Transient Synovitis of the Hip

Transient synovitis is a common childhood condition involving pain and limited motion of the hip. It is called transient because the problem resolves gradually on its own. It usually improves after a few days, but it can last up to a couple of weeks. It is also called toxic synovitis.


The exact cause of transient synovitis is unknown. It may be due to a viral infection. Many children with transient synovitis had an upper respiratory infection or other infection shortly before developing hip symptoms. Injury to the hip area might also trigger the condition.


Symptoms are usually mild. Aside from hip pain and a limp, the child is not usually ill. Symptoms may include:

  • Hip or groin pain (on one side only).

  • Limp with or without pain.

  • Thigh pain (on one side).

  • Knee pain (on one side).

  • Low-grade fever, less than 100.4° F (38° C) taken by mouth.

  • Crying at night (younger children).


Your caregiver will want to rule out more serious causes of hip pain, limp, or not being able to walk. To do this your caregiver may do the following tests:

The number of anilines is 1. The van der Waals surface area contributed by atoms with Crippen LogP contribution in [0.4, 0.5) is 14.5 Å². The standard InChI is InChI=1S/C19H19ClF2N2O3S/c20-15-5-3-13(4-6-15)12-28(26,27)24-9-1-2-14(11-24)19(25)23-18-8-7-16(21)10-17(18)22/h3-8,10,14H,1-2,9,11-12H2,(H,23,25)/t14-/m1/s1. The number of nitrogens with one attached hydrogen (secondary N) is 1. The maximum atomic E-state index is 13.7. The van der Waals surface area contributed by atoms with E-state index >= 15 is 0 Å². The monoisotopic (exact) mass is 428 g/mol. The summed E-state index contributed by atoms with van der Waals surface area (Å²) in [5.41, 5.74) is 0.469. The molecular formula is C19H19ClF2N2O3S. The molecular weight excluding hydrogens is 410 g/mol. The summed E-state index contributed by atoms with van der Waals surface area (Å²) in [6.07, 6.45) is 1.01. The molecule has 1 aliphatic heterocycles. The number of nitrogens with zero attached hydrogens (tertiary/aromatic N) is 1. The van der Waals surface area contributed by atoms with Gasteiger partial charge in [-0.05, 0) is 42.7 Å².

• Blood tests.

  • Urine tests.

  • X-rays of the hip.

  • Ultrasound of the hip.

  • Needle aspiration of the hip if fluid is seen in the joint.

  • MRI scan.


Treatment of transient synovitis is usually done at home. In some cases, hospitalization is needed to rule out a more serious cause. Activity can be resumed as tolerated when the pain begins to go away. Pain usually resolves in 1 to 2 weeks but can last 1 month in some patients.


  • Heat and massage of the area may be suggested.

  • Avoid putting weight on the affected leg.

  • Avoid full activity until the limp and pain have gone away almost completely.

  • Rest is important. Children can usually walk comfortably 1 to 2 days after beginning treatment. Restrict full activity (like running or sports) until fully recovered.

  • Only take over-the-counter or prescription medicines for pain, discomfort, or fever as directed by your caregiver.


  • Your child has pain in other joints.

  • Your child has new, unexplained symptoms.

  • Your child has pain not controlled with the medicines prescribed.

  • Your child has pain that gets gradually worse or fails to improve.

  • Your child has pain that returns after a period of time with no pain.

  • Your child has a joint that becomes red or swollen.


  • Your child has severe pain.

  • Your child has a fever.

  • Your child refuses to walk.